Why it is called “HUNTING”

Years ago, after a dove hunting trip that was hard and yielded very poor results, my Dad passed on some sage advice to me, saying, “Boy, don’t worry about today’s bad hunt. Just remember, if it was easy each time out, it would be called “shooting” instead of “hunting”.

Being retired and having a ranch five miles southwest of Goldthwaite, Texas, gives me ample time and sufficient opportunity to be in the field hunting and I had planned an afternoon hunt in a tree stand, in very thick cover, on the south side of my property and to try and “rattle” up a nice buck.

Leaving my house, the phone rang and a very close friend was calling from Houston just to check up on me. Talking for a while I finally told him that I was on my way out to shoot “Bambi”, he laughed and said “Good luck.” Hanging up, the phone rang again and it was one of my daughters, Suzanne, calling from Paris, Texas, looking for Layla. I couldn’t just brush her off, so we talked for a few minutes and finally I told her that I was on my way to hunt. She said,  “Isn’t it kinda late, but good luck anyway.”

Yes it was late, almost 5:00 PM, so I decided to hunt a special “hide” of mine, ten yards off from a well used deer trail and reluctantly decided not to take my Deer horns with me. No “rattling” this trip. My “hide” was cut into a cedar tree and some buck brush, a very concealed spot and sneaking into it and pulling on my camo face cover, quietly chambering a round into my Ruger Lightweight .270 and slipping my “grunt” caller over my head, I’m ready for the deer. I thought.

Not a minute later, looking down the trail, a Doe is running, about half speed, toward me followed by a beautiful ten point buck, with tall horns at least six inches past his ears, a twenty inch spread for sure! Boy, am I ready for him, I thought. The Doe flashes by and I can hear her hooves pounding (or is that my heart) as I raise my rifle with my left hand and try to slide my “grunt” caller under my face mask. When I “grunt” he will stop in his tracks, but, the caller is tangled in the mask and as I try to blow into it, nothing happens and the Buck, nostrils flared and mouth half open, as if in a mocking smile, flashes past me, and both Deer turn into the brush.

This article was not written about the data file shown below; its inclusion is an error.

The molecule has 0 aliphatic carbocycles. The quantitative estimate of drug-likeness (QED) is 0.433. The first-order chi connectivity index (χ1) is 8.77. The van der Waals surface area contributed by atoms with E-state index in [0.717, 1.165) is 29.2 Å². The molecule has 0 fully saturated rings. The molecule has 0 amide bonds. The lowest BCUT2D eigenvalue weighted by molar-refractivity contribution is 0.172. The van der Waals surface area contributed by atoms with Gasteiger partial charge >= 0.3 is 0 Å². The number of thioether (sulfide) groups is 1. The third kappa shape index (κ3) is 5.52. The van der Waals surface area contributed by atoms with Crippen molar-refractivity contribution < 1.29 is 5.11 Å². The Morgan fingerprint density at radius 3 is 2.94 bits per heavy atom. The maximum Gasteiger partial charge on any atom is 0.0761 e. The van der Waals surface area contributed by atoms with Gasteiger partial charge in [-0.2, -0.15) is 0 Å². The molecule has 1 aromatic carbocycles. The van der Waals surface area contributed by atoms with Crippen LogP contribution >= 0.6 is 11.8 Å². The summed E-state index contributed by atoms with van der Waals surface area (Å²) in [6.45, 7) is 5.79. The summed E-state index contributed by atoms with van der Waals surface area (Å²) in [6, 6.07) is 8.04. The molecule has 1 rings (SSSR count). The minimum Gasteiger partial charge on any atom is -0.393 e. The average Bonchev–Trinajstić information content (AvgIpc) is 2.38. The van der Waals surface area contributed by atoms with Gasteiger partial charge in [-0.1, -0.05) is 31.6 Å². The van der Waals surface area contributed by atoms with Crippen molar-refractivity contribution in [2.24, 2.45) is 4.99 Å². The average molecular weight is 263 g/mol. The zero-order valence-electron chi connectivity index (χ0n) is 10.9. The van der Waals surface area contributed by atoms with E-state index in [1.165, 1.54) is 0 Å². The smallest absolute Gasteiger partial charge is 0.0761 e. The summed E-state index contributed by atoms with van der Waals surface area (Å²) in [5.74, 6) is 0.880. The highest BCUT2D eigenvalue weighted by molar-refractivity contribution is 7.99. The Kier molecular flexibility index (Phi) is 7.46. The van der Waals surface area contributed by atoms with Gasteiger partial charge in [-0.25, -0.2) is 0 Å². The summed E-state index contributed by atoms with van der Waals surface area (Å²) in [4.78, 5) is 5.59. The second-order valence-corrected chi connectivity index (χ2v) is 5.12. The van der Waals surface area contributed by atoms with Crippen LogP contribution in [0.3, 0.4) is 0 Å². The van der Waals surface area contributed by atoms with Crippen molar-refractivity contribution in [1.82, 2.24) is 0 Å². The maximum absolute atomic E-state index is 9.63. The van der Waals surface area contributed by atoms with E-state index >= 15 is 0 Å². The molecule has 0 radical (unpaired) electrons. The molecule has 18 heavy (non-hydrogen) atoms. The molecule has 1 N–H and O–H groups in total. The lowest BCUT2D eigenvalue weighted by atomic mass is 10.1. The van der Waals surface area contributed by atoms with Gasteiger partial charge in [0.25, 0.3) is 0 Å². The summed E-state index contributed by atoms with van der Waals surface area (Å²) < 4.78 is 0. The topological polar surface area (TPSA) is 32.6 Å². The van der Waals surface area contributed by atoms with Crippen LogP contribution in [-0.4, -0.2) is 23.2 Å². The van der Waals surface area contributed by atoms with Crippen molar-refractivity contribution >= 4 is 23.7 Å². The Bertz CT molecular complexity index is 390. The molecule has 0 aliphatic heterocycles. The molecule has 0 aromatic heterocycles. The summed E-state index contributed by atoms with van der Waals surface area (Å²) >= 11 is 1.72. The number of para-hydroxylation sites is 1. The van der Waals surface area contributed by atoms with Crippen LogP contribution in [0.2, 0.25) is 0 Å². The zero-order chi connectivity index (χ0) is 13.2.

Wow! What a sight. Not to be outsmarted by the Deer and finally untangling my caller from my face mask (I am very frustrated now), I blow a defiant challenge call to the apparently, long gone Buck, “Grunt, Grunt, Grnt, grnt, grnt, grnt.” Barely a minute later, looking down the trail, here comes the Buck trotting back looking for this unseen challenger. He is more interested in fighting. I’ve got him now I thought.

Facing me, a large cedar tree blocks out a portion of the trail, and my mind, in overdrive, quickly calculates he will clear the right side of the tree, and I shoulder my rifle and prepare for the killing shot. Waiting, for what seems like an hour, no Buck. I cut my eyes away from the scope and look to the left of the tree and there stands the Buck, not fifteen yards from me, behind a knarly, dead mesquite.

Moving my rifle slowly, ever so slowly, from the right side to the left side of the cedar tree and moving the safety to “fire”, I see there is no killing shot available. Maybe a head shot, but I choose not to as the Buck wheels and moves off, masking me with the cedar tree. I don’t even know where my “grunt” caller is, I guess still around my neck, so instead of fumbling with it again, and my “store” teeth prohibiting me a whistle, I yell “HEY!” The Buck doesn’t even acknowledge me, no stride breaking, no tail flashing me, just trotting back into the thick stuff.

Thinking to myself, well Jon, you really blew this one. The Buck has “marked” me at this spot, so I ease out of my “hide” and begin slipping toward a new spot about three hundred yards away. After slowly moving about fifty yards and rounding a curve in the trail, all the while looking “through” the heavy cover, I spot my adversary again, watching me from behind a mesquite that hasn’t shed its leaves. The Buck is approximately seventy-five yards away and slowly moving my rifle to my shoulder and sliding off the safety, he is in the cross hairs, along with several mesquite limbs. My mind racing, can this 115 grain bullet traveling at over 3,100 FPS, break through the brush and score a killing hit, or will it be deflected. Should I shoot? Not taking the chance of wounding and loosing this fine Buck, I lower my rifle and he turns and walks back into the thick stuff.

Walking back to my Jeep, my thoughts are a “jumble”. I really screwed up a good opportunity to bag a trophy, and, on the other hand, I choose to pass on a marginal shot. There will be another time for both of us. In spite of my earlier well wishers, my luck wasn’t “good” this hunt.

Like my Dad said, “If it was easy, it would be called shooting, instead of hunting.”